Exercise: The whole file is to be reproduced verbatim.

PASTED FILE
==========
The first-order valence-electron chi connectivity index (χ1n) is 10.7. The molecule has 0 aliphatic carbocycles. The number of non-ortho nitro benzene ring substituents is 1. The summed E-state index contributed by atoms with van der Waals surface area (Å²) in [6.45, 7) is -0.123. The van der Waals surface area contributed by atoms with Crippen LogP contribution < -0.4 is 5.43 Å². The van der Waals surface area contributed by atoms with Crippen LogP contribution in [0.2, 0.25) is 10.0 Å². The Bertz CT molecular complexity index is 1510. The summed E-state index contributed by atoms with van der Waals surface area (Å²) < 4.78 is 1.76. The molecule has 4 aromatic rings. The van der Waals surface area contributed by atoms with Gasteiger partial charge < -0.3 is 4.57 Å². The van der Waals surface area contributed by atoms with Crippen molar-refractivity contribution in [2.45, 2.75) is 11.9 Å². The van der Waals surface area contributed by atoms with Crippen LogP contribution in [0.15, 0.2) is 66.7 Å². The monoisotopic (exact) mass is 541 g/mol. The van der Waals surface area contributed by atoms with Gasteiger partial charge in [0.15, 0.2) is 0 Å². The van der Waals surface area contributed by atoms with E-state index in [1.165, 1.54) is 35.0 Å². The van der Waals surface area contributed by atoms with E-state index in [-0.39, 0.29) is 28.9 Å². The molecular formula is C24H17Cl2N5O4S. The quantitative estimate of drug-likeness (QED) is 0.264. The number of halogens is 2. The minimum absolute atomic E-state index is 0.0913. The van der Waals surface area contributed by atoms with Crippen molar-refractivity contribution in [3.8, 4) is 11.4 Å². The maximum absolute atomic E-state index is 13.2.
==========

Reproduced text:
The first-order valence-electron chi connectivity index (χ1n) is 10.7. The molecule has 0 aliphatic carbocycles. The number of non-ortho nitro benzene ring substituents is 1. The summed E-state index contributed by atoms with van der Waals surface area (Å²) in [6.45, 7) is -0.123. The van der Waals surface area contributed by atoms with Crippen LogP contribution < -0.4 is 5.43 Å². The van der Waals surface area contributed by atoms with Crippen LogP contribution in [0.2, 0.25) is 10.0 Å². The Bertz CT molecular complexity index is 1510. The summed E-state index contributed by atoms with van der Waals surface area (Å²) < 4.78 is 1.76. The molecule has 4 aromatic rings. The van der Waals surface area contributed by atoms with Gasteiger partial charge < -0.3 is 4.57 Å². The van der Waals surface area contributed by atoms with Crippen molar-refractivity contribution in [2.45, 2.75) is 11.9 Å². The van der Waals surface area contributed by atoms with Crippen LogP contribution in [0.15, 0.2) is 66.7 Å². The monoisotopic (exact) mass is 541 g/mol. The van der Waals surface area contributed by atoms with Gasteiger partial charge in [0.15, 0.2) is 0 Å². The van der Waals surface area contributed by atoms with E-state index in [1.165, 1.54) is 35.0 Å². The van der Waals surface area contributed by atoms with E-state index in [-0.39, 0.29) is 28.9 Å². The molecular formula is C24H17Cl2N5O4S. The quantitative estimate of drug-likeness (QED) is 0.264. The number of halogens is 2. The minimum absolute atomic E-state index is 0.0913. The van der Waals surface area contributed by atoms with Crippen molar-refractivity contribution in [3.8, 4) is 11.4 Å². The maximum absolute atomic E-state index is 13.2.